Tuesday, January 15, 2008

What's A Million Years Between Friends?

I’ve been watching a program about the universe on The History Channel, where the narrator and people being interviewed toss around time frames of a million years here, ten billion years there. A thousand years doesn’t exist in their vocabulary and it’s difficult to hear the phrase “a million years.”

We have this huge –and I mean huge- cloud heading toward our galaxy. Not only heading toward it, but about to collide with us in only forty million years. That’s all; only forty mill. The astronomical equivalent of a few minutes on our clocks.

When you figure the universe is about thirteen billion years old, maybe more, what’s forty million between friends?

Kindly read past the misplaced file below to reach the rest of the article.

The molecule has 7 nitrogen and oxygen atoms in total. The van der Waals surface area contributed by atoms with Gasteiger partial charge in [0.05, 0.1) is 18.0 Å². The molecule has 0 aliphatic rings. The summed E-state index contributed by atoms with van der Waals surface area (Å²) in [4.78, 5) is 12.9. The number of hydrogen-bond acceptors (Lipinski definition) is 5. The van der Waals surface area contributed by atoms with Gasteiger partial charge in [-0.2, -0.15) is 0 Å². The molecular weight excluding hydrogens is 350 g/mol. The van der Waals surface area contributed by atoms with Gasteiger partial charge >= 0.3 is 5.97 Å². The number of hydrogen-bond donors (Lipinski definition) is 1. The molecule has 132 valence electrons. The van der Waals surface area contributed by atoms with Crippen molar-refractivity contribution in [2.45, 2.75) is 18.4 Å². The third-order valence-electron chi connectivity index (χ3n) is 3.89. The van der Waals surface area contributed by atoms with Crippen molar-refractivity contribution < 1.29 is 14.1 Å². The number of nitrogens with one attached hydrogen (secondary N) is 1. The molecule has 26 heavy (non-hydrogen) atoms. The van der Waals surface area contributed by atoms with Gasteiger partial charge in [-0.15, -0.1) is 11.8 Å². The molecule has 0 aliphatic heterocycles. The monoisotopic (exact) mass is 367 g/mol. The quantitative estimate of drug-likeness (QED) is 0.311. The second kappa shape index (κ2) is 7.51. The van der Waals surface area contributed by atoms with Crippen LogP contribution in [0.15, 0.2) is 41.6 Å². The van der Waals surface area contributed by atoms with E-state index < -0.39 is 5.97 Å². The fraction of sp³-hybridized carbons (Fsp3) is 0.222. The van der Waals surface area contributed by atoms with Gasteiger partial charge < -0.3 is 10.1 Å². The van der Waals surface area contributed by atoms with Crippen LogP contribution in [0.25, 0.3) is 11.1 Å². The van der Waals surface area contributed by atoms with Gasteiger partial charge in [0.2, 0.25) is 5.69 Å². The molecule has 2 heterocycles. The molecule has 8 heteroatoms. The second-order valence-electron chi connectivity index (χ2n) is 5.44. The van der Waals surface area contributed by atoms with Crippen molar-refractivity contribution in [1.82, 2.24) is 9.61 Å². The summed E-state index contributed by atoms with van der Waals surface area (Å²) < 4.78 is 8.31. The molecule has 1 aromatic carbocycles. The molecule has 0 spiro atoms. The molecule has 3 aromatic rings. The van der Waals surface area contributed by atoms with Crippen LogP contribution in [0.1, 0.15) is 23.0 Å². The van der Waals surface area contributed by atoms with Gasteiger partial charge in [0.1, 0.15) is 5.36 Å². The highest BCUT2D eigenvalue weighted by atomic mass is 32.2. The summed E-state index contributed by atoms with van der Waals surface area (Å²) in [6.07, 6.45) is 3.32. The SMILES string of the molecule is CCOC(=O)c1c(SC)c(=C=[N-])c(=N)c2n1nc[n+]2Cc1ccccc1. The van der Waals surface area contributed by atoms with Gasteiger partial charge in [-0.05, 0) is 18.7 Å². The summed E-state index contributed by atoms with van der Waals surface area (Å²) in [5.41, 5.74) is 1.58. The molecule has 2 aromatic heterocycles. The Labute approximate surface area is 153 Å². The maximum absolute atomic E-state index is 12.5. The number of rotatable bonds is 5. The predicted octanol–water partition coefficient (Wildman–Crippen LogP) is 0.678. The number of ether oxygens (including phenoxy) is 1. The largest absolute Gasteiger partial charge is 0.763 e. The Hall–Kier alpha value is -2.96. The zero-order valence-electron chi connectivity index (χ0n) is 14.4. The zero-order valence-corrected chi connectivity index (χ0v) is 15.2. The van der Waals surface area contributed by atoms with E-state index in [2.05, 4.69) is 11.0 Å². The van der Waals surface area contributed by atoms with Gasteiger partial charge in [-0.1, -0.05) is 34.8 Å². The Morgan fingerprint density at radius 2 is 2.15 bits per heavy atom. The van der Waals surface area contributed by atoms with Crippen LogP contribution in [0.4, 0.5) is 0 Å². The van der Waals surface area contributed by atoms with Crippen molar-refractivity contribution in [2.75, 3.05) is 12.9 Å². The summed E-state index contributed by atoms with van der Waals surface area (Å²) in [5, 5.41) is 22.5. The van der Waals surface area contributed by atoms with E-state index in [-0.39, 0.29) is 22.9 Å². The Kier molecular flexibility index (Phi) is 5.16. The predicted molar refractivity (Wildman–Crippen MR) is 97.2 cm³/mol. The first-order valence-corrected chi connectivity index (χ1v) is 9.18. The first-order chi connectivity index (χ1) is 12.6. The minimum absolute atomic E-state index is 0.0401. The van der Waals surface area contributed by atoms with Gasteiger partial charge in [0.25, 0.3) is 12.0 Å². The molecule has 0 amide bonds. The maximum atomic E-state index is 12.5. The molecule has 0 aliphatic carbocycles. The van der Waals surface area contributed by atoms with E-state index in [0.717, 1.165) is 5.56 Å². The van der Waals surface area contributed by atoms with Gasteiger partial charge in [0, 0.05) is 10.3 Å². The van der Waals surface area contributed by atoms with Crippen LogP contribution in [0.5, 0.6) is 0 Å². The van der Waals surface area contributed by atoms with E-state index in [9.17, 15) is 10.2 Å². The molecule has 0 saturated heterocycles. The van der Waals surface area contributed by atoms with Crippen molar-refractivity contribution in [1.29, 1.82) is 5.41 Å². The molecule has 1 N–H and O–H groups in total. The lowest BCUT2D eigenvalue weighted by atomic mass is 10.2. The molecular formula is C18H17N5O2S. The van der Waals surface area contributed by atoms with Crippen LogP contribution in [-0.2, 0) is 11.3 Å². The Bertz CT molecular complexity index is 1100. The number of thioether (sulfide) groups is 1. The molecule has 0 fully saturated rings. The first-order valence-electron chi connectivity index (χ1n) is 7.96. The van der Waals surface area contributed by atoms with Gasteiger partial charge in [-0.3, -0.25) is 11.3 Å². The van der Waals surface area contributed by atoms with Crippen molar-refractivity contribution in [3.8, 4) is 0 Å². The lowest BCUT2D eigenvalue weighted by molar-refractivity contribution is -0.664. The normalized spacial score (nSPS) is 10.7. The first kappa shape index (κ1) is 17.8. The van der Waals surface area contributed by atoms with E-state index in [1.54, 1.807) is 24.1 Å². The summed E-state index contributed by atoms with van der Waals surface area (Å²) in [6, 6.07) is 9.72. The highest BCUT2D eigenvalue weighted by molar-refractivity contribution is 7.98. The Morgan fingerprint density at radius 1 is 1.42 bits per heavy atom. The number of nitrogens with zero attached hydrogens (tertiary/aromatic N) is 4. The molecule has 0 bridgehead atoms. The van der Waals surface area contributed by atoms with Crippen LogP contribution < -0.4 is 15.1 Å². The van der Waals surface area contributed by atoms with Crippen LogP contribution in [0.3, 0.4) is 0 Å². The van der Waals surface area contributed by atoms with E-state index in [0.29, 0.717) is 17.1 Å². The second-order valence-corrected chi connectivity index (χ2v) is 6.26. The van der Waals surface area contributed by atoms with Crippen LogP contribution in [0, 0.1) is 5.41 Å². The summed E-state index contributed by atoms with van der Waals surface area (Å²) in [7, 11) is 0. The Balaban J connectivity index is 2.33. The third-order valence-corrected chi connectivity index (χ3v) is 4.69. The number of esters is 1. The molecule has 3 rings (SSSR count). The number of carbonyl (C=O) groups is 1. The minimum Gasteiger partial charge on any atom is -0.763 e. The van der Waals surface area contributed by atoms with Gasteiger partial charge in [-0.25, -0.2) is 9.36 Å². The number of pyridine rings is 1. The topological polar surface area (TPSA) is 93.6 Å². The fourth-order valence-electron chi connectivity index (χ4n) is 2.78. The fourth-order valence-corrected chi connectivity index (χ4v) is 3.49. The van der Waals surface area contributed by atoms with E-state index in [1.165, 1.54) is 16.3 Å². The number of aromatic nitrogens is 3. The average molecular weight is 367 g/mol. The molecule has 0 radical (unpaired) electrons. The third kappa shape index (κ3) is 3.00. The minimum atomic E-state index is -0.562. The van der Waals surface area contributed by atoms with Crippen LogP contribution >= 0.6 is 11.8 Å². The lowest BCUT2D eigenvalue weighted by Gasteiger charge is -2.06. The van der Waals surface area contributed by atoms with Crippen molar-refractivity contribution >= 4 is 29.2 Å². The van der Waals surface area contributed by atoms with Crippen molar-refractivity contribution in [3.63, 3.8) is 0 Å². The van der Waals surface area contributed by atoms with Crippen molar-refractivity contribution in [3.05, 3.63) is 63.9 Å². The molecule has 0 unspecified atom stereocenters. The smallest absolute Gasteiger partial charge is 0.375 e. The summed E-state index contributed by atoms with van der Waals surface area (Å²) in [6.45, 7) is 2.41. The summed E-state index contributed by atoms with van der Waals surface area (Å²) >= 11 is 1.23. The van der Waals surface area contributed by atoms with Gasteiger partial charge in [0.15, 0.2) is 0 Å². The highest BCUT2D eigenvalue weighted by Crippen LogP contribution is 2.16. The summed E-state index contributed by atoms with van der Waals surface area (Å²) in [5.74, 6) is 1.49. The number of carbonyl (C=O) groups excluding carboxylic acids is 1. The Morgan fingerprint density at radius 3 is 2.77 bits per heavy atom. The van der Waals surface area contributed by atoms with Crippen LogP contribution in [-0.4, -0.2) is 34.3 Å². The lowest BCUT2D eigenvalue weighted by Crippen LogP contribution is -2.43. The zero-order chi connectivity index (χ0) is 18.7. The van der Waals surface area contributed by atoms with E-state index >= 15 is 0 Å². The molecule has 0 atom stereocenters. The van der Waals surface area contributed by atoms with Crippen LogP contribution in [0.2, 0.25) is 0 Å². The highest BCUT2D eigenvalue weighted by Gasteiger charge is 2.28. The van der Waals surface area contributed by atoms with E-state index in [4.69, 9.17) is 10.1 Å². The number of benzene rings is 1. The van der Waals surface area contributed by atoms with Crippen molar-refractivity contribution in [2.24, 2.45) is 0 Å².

We who are into Instant Messenger and its fast two-way communication might not have the patience to send a signal to the Andromeda galaxy, two million light-years away, and wait another two million years for a reply. And that’s a nearby galaxy; something way out there would be a twenty-five billion year round-trip.

If we do hear a signal, and we have been listening intently for one, the civilization which sent it out may be long dead by now. It may have been long dead millions of years ago, maybe a billion years. The signal went out, kept going out through the immense space between galaxies, and over the eons the planet died. Someone eventually heard the message and replied to a receiver that had been lifeless before we were created.


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